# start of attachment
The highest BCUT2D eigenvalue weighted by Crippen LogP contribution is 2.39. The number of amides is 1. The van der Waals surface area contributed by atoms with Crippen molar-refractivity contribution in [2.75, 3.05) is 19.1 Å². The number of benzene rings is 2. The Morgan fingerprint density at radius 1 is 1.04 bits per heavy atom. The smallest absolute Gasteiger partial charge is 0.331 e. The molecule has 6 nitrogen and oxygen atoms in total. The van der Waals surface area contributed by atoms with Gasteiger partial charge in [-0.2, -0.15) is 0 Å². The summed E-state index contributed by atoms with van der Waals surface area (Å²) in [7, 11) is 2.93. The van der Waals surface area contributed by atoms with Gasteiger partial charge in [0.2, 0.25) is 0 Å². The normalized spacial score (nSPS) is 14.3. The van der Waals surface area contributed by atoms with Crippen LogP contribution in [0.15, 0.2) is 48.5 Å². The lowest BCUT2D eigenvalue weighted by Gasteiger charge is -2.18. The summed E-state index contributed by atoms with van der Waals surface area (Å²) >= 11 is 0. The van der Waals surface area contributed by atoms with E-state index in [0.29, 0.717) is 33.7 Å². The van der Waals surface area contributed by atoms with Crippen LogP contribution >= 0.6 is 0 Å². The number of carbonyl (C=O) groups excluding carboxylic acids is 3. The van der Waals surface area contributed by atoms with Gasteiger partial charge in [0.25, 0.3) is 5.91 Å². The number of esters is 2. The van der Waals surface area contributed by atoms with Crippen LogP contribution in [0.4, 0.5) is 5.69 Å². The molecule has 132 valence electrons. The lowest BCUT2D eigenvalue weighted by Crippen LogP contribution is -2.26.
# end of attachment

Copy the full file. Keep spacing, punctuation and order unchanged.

The highest BCUT2D eigenvalue weighted by Crippen LogP contribution is 2.39. The number of amides is 1. The van der Waals surface area contributed by atoms with Crippen molar-refractivity contribution in [2.75, 3.05) is 19.1 Å². The number of benzene rings is 2. The Morgan fingerprint density at radius 1 is 1.04 bits per heavy atom. The smallest absolute Gasteiger partial charge is 0.331 e. The molecule has 6 nitrogen and oxygen atoms in total. The van der Waals surface area contributed by atoms with Gasteiger partial charge in [-0.2, -0.15) is 0 Å². The summed E-state index contributed by atoms with van der Waals surface area (Å²) in [7, 11) is 2.93. The van der Waals surface area contributed by atoms with Gasteiger partial charge in [0.2, 0.25) is 0 Å². The normalized spacial score (nSPS) is 14.3. The van der Waals surface area contributed by atoms with Crippen LogP contribution in [0.15, 0.2) is 48.5 Å². The lowest BCUT2D eigenvalue weighted by Gasteiger charge is -2.18. The summed E-state index contributed by atoms with van der Waals surface area (Å²) >= 11 is 0. The van der Waals surface area contributed by atoms with E-state index in [0.29, 0.717) is 33.7 Å². The van der Waals surface area contributed by atoms with Crippen LogP contribution >= 0.6 is 0 Å². The number of carbonyl (C=O) groups excluding carboxylic acids is 3. The van der Waals surface area contributed by atoms with Gasteiger partial charge in [0.25, 0.3) is 5.91 Å². The number of esters is 2. The van der Waals surface area contributed by atoms with Crippen LogP contribution in [0.4, 0.5) is 5.69 Å². The molecule has 132 valence electrons. The lowest BCUT2D eigenvalue weighted by Crippen LogP contribution is -2.26.